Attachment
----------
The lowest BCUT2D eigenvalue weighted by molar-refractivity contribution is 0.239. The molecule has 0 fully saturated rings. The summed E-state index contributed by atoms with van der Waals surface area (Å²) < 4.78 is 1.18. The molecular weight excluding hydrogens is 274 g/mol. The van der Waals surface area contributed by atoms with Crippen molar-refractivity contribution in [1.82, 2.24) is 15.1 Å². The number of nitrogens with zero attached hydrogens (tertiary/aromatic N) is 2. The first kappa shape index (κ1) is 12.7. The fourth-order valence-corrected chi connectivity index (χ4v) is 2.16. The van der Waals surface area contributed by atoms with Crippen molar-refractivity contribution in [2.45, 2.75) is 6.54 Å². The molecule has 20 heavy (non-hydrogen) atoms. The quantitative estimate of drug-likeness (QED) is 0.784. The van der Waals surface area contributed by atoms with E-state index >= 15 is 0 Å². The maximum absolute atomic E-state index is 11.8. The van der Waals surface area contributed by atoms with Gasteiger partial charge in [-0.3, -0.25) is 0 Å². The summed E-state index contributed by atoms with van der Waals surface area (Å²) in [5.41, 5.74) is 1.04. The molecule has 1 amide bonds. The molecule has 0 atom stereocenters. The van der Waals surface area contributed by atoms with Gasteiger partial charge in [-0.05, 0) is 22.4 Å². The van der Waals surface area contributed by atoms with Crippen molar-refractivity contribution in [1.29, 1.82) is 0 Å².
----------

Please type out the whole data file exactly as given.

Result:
The lowest BCUT2D eigenvalue weighted by molar-refractivity contribution is 0.239. The molecule has 0 fully saturated rings. The summed E-state index contributed by atoms with van der Waals surface area (Å²) < 4.78 is 1.18. The molecular weight excluding hydrogens is 274 g/mol. The van der Waals surface area contributed by atoms with Crippen molar-refractivity contribution in [1.82, 2.24) is 15.1 Å². The number of nitrogens with zero attached hydrogens (tertiary/aromatic N) is 2. The first kappa shape index (κ1) is 12.7. The fourth-order valence-corrected chi connectivity index (χ4v) is 2.16. The van der Waals surface area contributed by atoms with Crippen molar-refractivity contribution in [2.45, 2.75) is 6.54 Å². The molecule has 20 heavy (non-hydrogen) atoms. The quantitative estimate of drug-likeness (QED) is 0.784. The van der Waals surface area contributed by atoms with E-state index >= 15 is 0 Å². The maximum absolute atomic E-state index is 11.8. The van der Waals surface area contributed by atoms with Gasteiger partial charge in [-0.3, -0.25) is 0 Å². The summed E-state index contributed by atoms with van der Waals surface area (Å²) in [5.41, 5.74) is 1.04. The molecule has 1 amide bonds. The molecule has 0 atom stereocenters. The van der Waals surface area contributed by atoms with Gasteiger partial charge in [-0.05, 0) is 22.4 Å². The van der Waals surface area contributed by atoms with Crippen molar-refractivity contribution in [1.29, 1.82) is 0 Å².